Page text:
Every now and then, a particular hack really stands out. The kind of thing that [almost] inspires me to actually clean the damned garage and set up my hackbench. In this case, it is the G5 Clock hack.
For the quality of it. First, he/she/they used an off the shelf clock and then etched a custom circuit board to hold the LEDs in the exact spacing necessary to mount in the front panel of the G5.
When I first saw the hack, I fully expected to see a big mass o' nasty wires behind the very clean front panel of the G5. Nope. One custom circuit board later, and he/she/they achieved one very clean hack.
Nice! It also reminded me that I need to dig out my board etching stuff. Well, replace it, more likely given that the chemicals are probably pretty funky after about a decade of improper storage.
Quite a while ago, I posted about the horrendously stupid industrial design of a Xerox shredder we owned. In that post, I mentioned that we picked up a Michael Graves shredder from Target for all of $35.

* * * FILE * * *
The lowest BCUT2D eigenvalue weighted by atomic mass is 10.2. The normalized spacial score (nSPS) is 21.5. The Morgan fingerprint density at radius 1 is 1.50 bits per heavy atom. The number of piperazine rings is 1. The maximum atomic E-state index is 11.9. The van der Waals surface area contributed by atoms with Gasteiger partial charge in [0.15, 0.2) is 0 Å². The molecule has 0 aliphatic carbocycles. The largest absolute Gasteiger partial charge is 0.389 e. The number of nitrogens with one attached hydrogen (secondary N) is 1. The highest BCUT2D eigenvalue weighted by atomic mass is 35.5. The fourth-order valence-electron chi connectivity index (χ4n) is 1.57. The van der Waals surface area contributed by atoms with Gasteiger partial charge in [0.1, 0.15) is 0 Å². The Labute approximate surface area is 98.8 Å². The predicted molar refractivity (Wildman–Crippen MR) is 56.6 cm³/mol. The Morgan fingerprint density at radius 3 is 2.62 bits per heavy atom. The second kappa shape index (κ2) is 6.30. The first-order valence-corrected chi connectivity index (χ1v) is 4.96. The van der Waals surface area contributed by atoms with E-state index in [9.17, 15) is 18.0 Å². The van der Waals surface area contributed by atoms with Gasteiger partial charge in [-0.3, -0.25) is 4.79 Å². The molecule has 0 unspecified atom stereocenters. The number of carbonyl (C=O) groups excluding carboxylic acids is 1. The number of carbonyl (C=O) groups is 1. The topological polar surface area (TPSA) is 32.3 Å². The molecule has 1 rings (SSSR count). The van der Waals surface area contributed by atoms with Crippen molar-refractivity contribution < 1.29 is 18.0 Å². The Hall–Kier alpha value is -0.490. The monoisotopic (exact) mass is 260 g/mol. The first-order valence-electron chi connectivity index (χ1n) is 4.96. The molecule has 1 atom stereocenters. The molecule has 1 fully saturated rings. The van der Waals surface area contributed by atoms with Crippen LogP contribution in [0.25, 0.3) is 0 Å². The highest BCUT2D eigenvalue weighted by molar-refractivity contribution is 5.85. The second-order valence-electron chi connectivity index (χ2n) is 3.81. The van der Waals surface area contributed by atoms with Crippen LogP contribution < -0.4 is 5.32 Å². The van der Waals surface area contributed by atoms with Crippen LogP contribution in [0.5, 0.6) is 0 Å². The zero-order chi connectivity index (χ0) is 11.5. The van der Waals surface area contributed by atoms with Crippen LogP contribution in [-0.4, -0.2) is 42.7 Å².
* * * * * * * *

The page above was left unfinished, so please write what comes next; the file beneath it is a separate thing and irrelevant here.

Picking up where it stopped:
A little over 1 year later, the Graves shredder is still going strong. It has started to not shred quite so much stuff at once as it appears the blades are either dulling or have moved away from each other slightly. No complaints here as we have horribly abused the device over the last year, feeding it all kinds of plastic and types of waste it simply was not designed to consume.
Of coincidental interest, Ron Johnson was responsible for launching the Michael Graves at Target. Ron is now the senior vice president of retail at Apple and was the person in charge of the launch of the Apple stores.
Now, what do you use when you have an industrial sized shredding problem? SSI's industrial shredders, of course. Check out the videos. This thing eats boats, washing machines and tree stumps.
I might have to explore building my own shredder. It appears that high torque, slow speed, is the way to go. Then again, a lawn mower based shredder could be pretty entertaining.